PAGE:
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2016 Super 7's

post #1 of 2
Thread Starter 

First, big shout out to Peak Performance in Killington, for showing how it's done: They mis-mounted my 2015 Super 7's, put Pivots on forward line instead of rear during a particularly crazy week in late January. They suggested remounting. "OK," I think, "Here we come with inevitable argument over whether a remount is enough." I started to get hot.

 

Only no argument, because, they went on without pausing, that would take care of business for my upcoming  trip out west, and meanwhile they would order a new pair from Rossignol, swap out when I returned. When I showed up after the trip, they informed me that unfortunately there were no more 2015's in the factory, so they had a pair of next season's for me. Which they mounted, meticulously, and prepped, all no charge.

 

This is how you build costumer loyalty. 

 

Now to the ski: 

 

Me: 6', 165 lbs, advanced, technical, do some racing, getting to be an old guy. Etc. 

 

Manager said they've "tweaked" the ski. Slightly changed colors, same graphics mostly. Same graphic layout, but the orange is now an orange-red that exactly matches the Rossi bindings. There's a tiny transparent decal in front that says "Super 7." Otherwise all similar. Dims are mostly the same (mine are the 188's), although my measurement shows a tiny reduction in front rise, maybe 2 mm. Could be within factory tolerances. Everything else looks the same, sidecut, total length of rise, and so on. Skis still measure about 1.8 cm shorter than stated length. Haven't weighed them but they still feel about same as the 2015 model. Which was 4000 gm.  

 

Conditions back here are not favorable for 116 mm skis, so I only took one shakedown run on soft groomed. They felt and handled about the same as the 2015 model, although (maybe power of suggestion), they felt just a touch stiffer in front. Which still is not plank-like; these are moderate flex skis. Mainly I was happy they hadn't messed greatly with (for me) a winning design.

 

Which as of 2015 model, is weirdly easy in trees and tight places (these are 186.2 cm long, remember) using a variety of styles. Mounted on the directional line, they prefer to be driven with some tip pressure. In larger soft bumps, and even at decent speeds in soft open chop or pow (for instance Lenin and Castro chutes at Big Sky), making medium to long radius turns with some checks thrown in is silly easy, and no feeling of instability or folding that can show up with easy peasy skis. Super 7's default turn is a medium/long radius slarve, but they're game for almost anything. They can carve on groomers - slow edge to edge, but the deep sidecut works well once you're on it - although the tip and tail will need attention to keep from catch and release games. Lot of rocker there; not their main game. They are predictable on ice as long as it's moderately smooth. Meaning they skid well, no drama. They can smear, and I especially like how they can pivot and ricochet in irregular bumps (the low mass tips and tails here) such as you find around trees. What I think sets Super 7's apart from their competitors, in fact, is the low swing weight and moderate flex combined with some dampness. If needed, you can throw these around almost like a DPS 112RP, but they are significantly smoother when they hit a rough patch.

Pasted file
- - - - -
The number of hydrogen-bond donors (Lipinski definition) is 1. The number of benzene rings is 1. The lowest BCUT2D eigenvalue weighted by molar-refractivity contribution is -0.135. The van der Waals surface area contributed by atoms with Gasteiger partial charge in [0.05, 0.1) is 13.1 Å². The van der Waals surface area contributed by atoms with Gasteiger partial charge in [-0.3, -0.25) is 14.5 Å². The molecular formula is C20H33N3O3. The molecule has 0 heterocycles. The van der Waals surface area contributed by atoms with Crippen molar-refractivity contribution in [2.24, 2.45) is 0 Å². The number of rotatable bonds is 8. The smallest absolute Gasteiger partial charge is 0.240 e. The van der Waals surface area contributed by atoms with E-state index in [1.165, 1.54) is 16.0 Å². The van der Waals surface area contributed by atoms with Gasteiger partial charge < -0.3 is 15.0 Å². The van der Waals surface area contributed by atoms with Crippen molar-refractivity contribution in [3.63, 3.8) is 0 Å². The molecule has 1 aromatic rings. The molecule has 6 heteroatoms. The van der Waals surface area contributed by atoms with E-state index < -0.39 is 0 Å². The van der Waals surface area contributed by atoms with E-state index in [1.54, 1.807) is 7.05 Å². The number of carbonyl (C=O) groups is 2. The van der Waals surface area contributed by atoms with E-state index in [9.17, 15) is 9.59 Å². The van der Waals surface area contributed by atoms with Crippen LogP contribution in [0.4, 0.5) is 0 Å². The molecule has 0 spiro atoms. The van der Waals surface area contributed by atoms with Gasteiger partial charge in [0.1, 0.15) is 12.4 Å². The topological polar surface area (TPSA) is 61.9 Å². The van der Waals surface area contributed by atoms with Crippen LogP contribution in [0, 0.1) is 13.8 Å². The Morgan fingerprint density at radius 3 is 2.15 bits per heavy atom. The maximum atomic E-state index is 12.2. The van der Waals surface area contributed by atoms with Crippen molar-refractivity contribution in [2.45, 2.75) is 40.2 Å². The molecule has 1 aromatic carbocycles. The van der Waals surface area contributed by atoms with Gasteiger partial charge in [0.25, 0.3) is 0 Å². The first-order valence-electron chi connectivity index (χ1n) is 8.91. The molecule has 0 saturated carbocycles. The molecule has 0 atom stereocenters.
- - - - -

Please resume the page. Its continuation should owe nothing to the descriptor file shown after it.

For a while. They'll be begin to complain, however, if that rough patch lasts and you ask them to be a Big Mountain ski. Over 40 mph, death cookies, rubble, or heavy stiff crud want some real edge and an ability to shrug off front bounce. I found this even on skied out blue groomers. Never any feeling of imminent failure, but not pleasant anymore. Slow down 10 mph, all is right again even at flatter angles. I suspect some resonance frequency is reached, because the transition is fairly pronounced. Personally, this is fine because I don't need these to be chargers; they're for exploring powder and chop when/if there is some. Put another way, not a good OSQ. Really a good powder ski when you have a daily driver in the high 80's to high 90's. 

 

Also these don't seem to be for big guys. I'm a 6' lightweight on the longest model, and wouldn't want any less length, if I were 6'2 and 190, these wouldn't work IMO. I think Rossi expects you guys to migrate to the Squad 7. YMMV. Definitely demo. 

 

I will post again with any more updates on the 2016's, but we'll need fresh snow. 


Edited by beyond - 3/10/15 at 2:31pm
post #2 of 2

Really good description.  

 

This pretty much exactly fits my own experience on honeycomb Super 7s over going on two years now.  At ~15 lbs. lighter than you (5'10"), I could have gotten either the 188 or 180; demoed and enjoyed both.

 

Best snow days here in Colo get the Super 7s, for me.

 

Got k2 Pettitor 120s for the bombproof charging, death cookies and

uneven hard crust under powder, etc.   But that ski doesn't give such an enjoyable float.  

 

Interesting to hear the '16 model is mostly unchanged, probably.  

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